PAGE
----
CAVUTO: Yes, they don't find a middle ground ever, do they?


CAVUTO: All right, Deirdre, thank you very, very much, Deirdre Bolton of FOX Business Network fame.

BOLTON: Sure. CAVUTO: So, OK, there you are hearing all this and saying, Neil, I have heard all your guests just numbing me with all this information. What do I do? How do I play this going forward? I'm saving for my kids' education. I'm just saving, period. I'm looking forward to retirement. What the heck am I going to do?

Let's go to Larry Winget. He's a multiple bestseller. "Grow a Pair" is one of my favorite books. He just talks about taking control of your life, taking control of your kids' lives and just taking control, period.

Larry, what do you tell average folks? I'm sure they hit you up today and say, gee, Larry, I'm nervous. What do you tell them?

LARRY WINGET, AUTHOR, "GROW A PAIR": Well, Neil, I have been watching Fox Business and Fox News all day long. And I have heard nothing but experts. And I'm certainly not an expert, but we have experts that are saying the sky is falling.

We have experts who are saying this is great and we should have expected this. Then we have experts who are saying it's just a blip.

And so what I have learned, as a regular guy, is that experts pretty much don't know much of anything, that every one of them will give us a different answer.

So, for a regular guy, I would say, let's not panic, let's not do anything, let's not make any emotional decisions. I'm an emotional guy. But if we get emotional about our investments and about our money, we're not going to make the right decision.

If I go to the craps table every time expecting to win, well, I'm a fool. But if I come into the market every day expecting to win, I'm also a fool.

What I have learned over time is, if you play craps all the time, you end up a loser, but if you play the market in the long-term, just like Mark Cuban said, eventually it is going to go back up and you will win. So, everybody should take a breath.

We should be heartened by all those interviews that we just saw. These people are calm. And we all need to stay calm.

CAVUTO: I think you're right about this.

And I kind of adhered to a nerdy strategy inspired actually by my late dad, who just said, you know, Neil, the only way to appreciate capitalism -- I'm paraphrasing here -- is to steadily back it, to steadily support it.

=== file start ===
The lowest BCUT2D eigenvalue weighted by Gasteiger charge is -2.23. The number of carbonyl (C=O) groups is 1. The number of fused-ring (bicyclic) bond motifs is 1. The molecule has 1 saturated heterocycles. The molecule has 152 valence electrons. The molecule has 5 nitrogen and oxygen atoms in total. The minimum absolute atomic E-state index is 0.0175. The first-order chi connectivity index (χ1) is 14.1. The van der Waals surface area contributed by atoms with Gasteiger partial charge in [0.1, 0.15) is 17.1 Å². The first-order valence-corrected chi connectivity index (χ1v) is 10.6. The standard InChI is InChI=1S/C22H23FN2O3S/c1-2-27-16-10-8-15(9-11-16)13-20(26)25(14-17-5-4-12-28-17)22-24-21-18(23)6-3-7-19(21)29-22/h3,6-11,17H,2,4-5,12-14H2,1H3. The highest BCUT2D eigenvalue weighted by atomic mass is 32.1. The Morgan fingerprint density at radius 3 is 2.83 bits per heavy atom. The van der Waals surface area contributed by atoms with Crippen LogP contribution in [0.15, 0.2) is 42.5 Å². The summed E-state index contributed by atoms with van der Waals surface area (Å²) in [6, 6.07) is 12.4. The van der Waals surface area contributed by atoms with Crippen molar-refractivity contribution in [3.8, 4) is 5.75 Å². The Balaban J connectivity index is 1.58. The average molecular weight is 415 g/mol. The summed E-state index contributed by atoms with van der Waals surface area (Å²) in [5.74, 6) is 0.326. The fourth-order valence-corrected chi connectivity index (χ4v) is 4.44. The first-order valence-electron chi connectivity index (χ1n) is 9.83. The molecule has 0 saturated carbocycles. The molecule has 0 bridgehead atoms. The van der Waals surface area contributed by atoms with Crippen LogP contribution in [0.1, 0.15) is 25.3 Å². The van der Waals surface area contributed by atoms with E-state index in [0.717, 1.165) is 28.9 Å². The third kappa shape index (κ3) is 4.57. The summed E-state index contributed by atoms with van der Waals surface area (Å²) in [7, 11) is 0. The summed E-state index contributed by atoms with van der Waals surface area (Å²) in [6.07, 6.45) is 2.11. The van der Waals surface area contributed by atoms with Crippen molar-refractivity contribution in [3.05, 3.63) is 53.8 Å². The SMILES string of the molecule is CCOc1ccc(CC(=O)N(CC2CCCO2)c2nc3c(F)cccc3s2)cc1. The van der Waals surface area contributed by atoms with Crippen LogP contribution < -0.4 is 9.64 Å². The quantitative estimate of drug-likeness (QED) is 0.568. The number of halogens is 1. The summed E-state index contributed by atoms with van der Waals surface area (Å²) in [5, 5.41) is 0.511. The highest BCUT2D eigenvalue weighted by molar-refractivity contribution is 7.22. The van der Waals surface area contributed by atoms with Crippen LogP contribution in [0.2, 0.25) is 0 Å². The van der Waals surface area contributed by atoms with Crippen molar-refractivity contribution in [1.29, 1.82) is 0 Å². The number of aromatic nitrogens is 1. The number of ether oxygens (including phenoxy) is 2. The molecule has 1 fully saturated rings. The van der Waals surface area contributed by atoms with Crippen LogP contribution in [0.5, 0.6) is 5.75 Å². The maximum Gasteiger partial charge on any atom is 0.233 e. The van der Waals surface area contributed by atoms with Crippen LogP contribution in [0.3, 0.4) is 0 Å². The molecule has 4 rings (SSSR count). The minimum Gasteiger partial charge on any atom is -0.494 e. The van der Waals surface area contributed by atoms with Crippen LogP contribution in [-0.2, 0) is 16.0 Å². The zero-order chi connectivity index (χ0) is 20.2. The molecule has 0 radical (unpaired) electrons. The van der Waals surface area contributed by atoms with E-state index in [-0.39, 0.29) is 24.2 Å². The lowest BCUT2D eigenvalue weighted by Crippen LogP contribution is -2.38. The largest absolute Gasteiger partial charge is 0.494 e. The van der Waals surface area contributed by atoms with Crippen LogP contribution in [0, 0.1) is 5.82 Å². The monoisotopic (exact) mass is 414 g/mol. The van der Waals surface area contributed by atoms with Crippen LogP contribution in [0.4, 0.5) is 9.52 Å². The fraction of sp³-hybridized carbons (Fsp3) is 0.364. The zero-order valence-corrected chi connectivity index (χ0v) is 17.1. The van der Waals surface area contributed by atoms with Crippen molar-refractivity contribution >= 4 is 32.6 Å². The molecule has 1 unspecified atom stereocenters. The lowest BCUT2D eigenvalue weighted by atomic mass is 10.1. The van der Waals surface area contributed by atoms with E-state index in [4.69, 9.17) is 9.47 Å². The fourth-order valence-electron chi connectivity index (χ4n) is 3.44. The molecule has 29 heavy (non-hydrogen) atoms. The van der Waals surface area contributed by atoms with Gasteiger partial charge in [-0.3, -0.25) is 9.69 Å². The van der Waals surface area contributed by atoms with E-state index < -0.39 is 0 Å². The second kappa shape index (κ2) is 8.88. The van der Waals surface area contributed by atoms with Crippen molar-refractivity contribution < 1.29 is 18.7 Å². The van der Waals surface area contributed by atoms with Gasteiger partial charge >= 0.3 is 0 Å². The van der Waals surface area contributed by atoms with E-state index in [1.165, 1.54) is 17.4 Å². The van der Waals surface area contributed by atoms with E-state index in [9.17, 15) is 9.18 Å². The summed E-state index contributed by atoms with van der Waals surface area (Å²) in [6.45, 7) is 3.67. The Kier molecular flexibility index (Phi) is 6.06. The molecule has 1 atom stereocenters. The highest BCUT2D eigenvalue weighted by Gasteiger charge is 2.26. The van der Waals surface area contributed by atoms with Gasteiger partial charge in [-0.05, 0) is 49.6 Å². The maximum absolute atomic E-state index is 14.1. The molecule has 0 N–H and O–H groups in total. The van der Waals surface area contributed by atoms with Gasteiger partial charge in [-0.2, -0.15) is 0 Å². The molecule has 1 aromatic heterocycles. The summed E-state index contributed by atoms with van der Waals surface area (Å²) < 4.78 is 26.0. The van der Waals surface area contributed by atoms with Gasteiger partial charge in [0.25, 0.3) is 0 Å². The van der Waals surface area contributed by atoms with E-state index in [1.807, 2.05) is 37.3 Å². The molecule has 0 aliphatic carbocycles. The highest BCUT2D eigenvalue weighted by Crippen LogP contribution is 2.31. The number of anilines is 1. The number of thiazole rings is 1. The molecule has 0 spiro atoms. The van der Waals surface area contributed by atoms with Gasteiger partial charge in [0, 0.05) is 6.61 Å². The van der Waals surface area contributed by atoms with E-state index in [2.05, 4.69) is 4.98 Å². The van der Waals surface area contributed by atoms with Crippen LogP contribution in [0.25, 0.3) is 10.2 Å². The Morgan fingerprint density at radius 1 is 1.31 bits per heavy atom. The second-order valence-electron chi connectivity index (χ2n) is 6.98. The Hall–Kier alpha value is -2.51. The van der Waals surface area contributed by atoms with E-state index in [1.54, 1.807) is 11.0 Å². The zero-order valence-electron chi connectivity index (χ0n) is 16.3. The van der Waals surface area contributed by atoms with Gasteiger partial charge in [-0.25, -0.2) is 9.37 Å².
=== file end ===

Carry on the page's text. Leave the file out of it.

And so he was a big pusher, if you will, of just investing in the market every month, every quarter, ever year, even down to when we were kids with our allowance. And the idea being that you buy more stock when it's beaten up, and you buy fewer shares when it's rich.

But this so-called dollar-cost averaging, which seems like an old saw, rewards you over time, that anyone who follows that over the years -- and we were showing -- maybe, Sam, we can show this again -- a chart of the Dow from the beginning of the last century.

It shows, if you step back -- and I keep a similar chart of this in my office, oftentimes to impress my bosses that I know what I'm talking about.


CAVUTO: And one of the things I try to see when I look at this is that it goes up.

And from the beginning of the last century, it goes up. Now, I keep that across from my desk, the other side of the office, where you can barely make it out, outside of the fact that it's going up.

And the closer you get, Larry -- and you and I have talked about this so in times -- if you're in the middle of the period where there's World War II and a depression later on, a presidential assassination and Watergate, and two oil crises, and, of course, the meltdown and 9/11, when you're right in that period, and you're getting shellacked, you feel it.

And I'm not minimizing it. But, again, drifting back from it, that chart is going up. This is a good representation of it right now.

And I always like to remind my own kids of the power of that over time, that I'm not smart enough to know the peaks and valleys and the exact moment. But I am smart enough to know that the trend is your friend.

Capitalism over time is your friend, and that that is one thing that you can count on, because that has been its remarkable consistency through tragedies and far, far worse. What do you think?

WINGET: Well, I know that six years ago -- you just looked at the last 100 years, the last century.

Since years ago, the market was at about 12000. Now we're double that.

CAVUTO: You're right.

WINGET: So, just in the last six years, I have made a lot of money. Anybody in the market has made a lot of money.

CAVUTO: Come on. You have to be honest, young man. That's based on your book royalties. But don't play games with me.


CAVUTO: But, no, one of the things you talk about is just don't get too smart for your britches. Just use a little bit of common sense and a little bit of consistency, right?

WINGET: That's absolutely right, consistency.

And I think what Charles Payne said a few minutes ago is something we all should pay attention to, is that the rest of the economy is really doing well. And, again, I have got regular guys who read my books, regular guys who follow me.

And those folks, regular folks, they do have more money right now. Celebrate that. And the wages are up. Celebrate that. And unemployment is down. Celebrate that.

Those are all things about our economy that we should be excited about. And if we get emotional about a few days -- and, yes, it's probably a correction, but, again, the experts, they are all saying it's probably a correction and a good thing.

But if we get overly excited as the regular guy, this is what I know. We will make a mistake. So, just take a breath, wait it out. You can always count on capitalism. Your dad was right. And everybody needs to stay calm, especially the individual inspector.